Why We Broke Up by Daniel Handler exceeded my expectations. I heard some very nice reviews on BookTube and decided to give it a go. I placed a reservation order in the library system and I had to wait for about a month to the book and it was worth waiting for.
The story is pretty simple – a girl meets a boy, they don’t have much in common, but there is this spark between them and something clicks. Unfortunately, they turn out to be too different to last as a couple. And so the girl decides to give the boy all the stuff she collected, while they were together and tell a story about each item. Min and Ed are from two completely different worlds – Min likes old movies and has creatively thinking friends, where as Ed is the popular boy and co-captain of the basketball team. They are both still in high-school, but Ed is older and much more experienced with other gender. Min falls for his charm and despite all the warning signs agrees to go on a date and then becomes his girlfriend. Ed thinks that Min is different than other girls, but he can’t explain in what way exactly – she just is.
Page by page we can discover a small treasure of a broken relationship. Min hoards all kind of stuff along the way. In the end she has a box full of old cinema tickets, bottle caps, chestnuts and many other things reminding her of each significant moment of their relationship. I like the honesty and openness in this book. It takes me back to the time when I was 16 and just started my first summer fling. OK, it turned out to be much more than a fling and we are still together 10 years later, but the first feelings and insecurity is the same. Questioning yourself – Is he the right one? Should I let him so close? Should we do it? Will it last? There is no right or wrong answer to any of these questions. Being in a first serious relationship is always a chance and mostly something will go wrong. Teenagers usually can’t figure out what they really want. They struggle between emotions and rational thoughts, and most of the time emotions take the upper hand. There is no secure formula for success, but there surely is a formula for failure – lies and mistrust. It hurts the most.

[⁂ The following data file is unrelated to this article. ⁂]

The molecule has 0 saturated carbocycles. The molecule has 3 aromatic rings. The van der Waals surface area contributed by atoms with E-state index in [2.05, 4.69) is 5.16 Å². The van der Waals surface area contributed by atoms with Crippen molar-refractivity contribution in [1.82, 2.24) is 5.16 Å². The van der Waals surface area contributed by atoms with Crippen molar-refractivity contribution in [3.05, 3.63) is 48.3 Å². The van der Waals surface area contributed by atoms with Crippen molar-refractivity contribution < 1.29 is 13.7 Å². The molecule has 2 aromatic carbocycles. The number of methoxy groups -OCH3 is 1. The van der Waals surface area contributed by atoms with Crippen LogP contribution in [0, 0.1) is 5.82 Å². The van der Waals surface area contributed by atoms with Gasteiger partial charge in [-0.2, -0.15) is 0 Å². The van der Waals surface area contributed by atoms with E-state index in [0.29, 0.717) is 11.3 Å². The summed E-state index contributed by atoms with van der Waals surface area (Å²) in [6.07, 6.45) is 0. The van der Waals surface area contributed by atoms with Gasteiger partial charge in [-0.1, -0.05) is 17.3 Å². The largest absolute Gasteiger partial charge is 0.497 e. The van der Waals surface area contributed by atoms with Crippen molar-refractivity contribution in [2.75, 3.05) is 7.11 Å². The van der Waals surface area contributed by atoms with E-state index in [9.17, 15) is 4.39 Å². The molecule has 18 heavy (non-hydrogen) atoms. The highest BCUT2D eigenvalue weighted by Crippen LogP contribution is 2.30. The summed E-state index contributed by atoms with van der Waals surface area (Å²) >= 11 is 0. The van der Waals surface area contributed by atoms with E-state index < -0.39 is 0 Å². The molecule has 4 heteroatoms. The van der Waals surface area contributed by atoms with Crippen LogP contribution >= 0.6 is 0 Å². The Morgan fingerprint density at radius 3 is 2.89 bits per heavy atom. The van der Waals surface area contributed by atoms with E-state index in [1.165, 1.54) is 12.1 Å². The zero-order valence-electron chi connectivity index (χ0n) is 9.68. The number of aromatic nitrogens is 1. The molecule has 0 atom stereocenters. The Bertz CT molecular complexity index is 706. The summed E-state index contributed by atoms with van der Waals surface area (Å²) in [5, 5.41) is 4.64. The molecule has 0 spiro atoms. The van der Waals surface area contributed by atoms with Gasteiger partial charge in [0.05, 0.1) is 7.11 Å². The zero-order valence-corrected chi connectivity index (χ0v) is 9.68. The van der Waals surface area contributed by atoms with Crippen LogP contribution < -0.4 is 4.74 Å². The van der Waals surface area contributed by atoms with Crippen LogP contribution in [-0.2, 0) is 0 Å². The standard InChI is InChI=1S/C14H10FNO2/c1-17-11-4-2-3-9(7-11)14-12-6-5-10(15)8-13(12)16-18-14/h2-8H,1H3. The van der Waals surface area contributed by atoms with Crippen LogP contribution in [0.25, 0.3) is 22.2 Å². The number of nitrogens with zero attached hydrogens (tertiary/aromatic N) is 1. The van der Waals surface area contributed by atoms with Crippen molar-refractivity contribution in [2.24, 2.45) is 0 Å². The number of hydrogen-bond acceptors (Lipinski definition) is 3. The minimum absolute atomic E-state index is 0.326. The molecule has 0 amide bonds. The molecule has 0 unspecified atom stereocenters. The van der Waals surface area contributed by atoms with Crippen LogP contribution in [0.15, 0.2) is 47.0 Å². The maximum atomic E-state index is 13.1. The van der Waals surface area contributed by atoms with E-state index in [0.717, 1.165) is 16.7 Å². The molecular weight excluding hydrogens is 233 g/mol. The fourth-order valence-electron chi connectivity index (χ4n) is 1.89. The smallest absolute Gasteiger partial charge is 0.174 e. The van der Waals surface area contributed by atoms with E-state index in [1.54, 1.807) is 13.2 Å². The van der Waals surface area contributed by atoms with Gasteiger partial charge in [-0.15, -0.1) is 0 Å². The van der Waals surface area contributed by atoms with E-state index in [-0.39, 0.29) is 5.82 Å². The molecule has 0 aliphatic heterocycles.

I really love the presentation of this book. Each of the objects in the box is illustrated by Maira Kalman and I like that it serves as a kind of divider for the story, like chapters. I love the style and language in this book. It is very organic and really sounds like a voice of a teenager. It is very easy to relate to the characters or think of someone you know to match a character in the book. I like the overall feeling, but the ending was quite predictable. I would also like to have more information on the secondary characters, but it probably just wasn’t the point of this book as it was told form one persons perspective assuming that the receiver of this message already knows everything. Overall I rate this book by 8 out of 10 and would gladly recommend it to anyone who wants to read a story about first love or go back in time to remember their first romance. It is a light read and leaves an after-taste of coffee with double cream and three sugars.